Last post on Nov 13, 2011 at 11:20 AM
You are in the Toyota Highlander Hybrid
What is this discussion about?
Toyota Highlander Hybrid, Hybrid Cars, SUV
#3386 of 4026 Highlander Hybrid dangerous situation
Jan 04, 2007 (10:29 am)
We loved our 2006 Highlander Hybrid, so when the "check the computer" message first came on and it stopped running, we luckily were able to pull over to the curb and call AAA towing. Then the serious problem occurred: We were in the carpool lane on the 405 (major) highway when the same message came on. It was dark and when it came to a stop we were scared! We put on the flashing lights and called 911. Luckily, they sent a tow truck to safely get us off the highway. We had it towed to the Toyota dealer and said we would never drive it again! He then gave us a good deal on a new NON HYBRID hylander which we now really enjoy riding again. By the way, the dealer is still trying to figure out what caused the Hybrid to stop running, and they are using help from Toyota corporate. We are still considering bringing a lawsuit against Toyota for endangering our lives.
#3387 of 4026 Re: Hybrid battery, any way jump start 12V battery & get AC electricity [se
Jan 04, 2007 (9:14 pm)
There already is a 12 volt converter. The irony is that you need the 12 volts to run the computer before the high voltage system is activated.
#3388 of 4026 Yes, true, already 12V converter in HH, a solution??
Jan 10, 2007 (8:50 am)
Thank your for this reply "need 12 volts to run the computer" You answer is far better than the Toyota HH electrical manual. Please read if you wish.
Please recall that my goal is to get a car started during a cold Minnesota winter day or night (ex. at minus 20F or lower) with when the auxiliary 12V battery is weak or dead.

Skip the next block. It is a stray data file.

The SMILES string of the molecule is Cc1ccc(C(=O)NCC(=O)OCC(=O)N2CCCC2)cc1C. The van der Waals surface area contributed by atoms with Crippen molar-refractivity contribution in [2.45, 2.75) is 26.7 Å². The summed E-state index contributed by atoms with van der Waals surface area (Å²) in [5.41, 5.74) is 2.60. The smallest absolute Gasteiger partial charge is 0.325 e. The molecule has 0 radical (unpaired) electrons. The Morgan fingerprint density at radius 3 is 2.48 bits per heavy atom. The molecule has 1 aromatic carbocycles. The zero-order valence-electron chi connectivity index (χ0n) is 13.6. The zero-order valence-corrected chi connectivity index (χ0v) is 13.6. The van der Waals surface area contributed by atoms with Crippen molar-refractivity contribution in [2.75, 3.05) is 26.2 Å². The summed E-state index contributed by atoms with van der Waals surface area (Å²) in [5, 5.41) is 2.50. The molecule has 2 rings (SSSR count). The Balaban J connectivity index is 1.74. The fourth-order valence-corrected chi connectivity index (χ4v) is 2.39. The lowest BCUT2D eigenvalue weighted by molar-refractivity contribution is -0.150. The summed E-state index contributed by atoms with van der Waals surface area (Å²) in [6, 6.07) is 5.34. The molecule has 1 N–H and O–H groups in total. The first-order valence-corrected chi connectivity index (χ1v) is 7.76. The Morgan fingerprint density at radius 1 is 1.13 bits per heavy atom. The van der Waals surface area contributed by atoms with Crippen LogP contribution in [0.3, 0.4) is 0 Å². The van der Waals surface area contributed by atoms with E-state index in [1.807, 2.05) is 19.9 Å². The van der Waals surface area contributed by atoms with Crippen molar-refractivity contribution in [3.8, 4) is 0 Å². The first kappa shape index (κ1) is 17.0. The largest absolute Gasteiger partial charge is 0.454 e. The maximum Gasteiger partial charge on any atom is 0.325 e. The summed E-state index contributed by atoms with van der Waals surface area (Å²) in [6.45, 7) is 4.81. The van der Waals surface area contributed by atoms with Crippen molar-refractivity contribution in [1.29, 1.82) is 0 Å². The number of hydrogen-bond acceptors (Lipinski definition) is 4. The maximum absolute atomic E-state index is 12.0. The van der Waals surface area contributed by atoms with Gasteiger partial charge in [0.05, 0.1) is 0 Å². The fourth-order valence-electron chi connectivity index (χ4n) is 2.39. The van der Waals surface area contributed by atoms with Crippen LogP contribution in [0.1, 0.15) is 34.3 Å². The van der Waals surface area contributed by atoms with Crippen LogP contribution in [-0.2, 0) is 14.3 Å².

If and only if 12V of relatively little DC power is need to run the HH computer(s) - to activate the high voltage system to get 12V from the large capacity 288 V HH batteries - then the 12V DC power from one of those small "jump starter battery kits" might have enough power, again to only run the onboard computer; one brand is the Michigan Industrial Jumpstarter; there are many other brands; these contain small 12V lead gel type batteries in the 5 AH to 8 AH range; I have replace the lead acid gel battery in mine.
While these "jumpstarter batter kits" do not have enough power to turn a starter motor, these starter kits should have enough power to run the onboard computers.
In other words, there may a solution to what I am trying to do. Or am I missing something?
Yes, I bought two of the five Toyota Highlander Hybrid manuals, the first manual on the engine and the electrical wiring diagram manual. In the electrical wiring diagram manual, it is clearly stated that this is a 12 V converter beneath the DC/AC inverter. Then this manual states on how to jump start a HH, using the same method that you use for other cars (find someone else willing to jump start your car from their car). This is really "interesting engineering" or an oversight. There is no mention of the 12V need to activate the onboard computer(s) to activate the 288 V DC high voltage system to activate the 12V converter.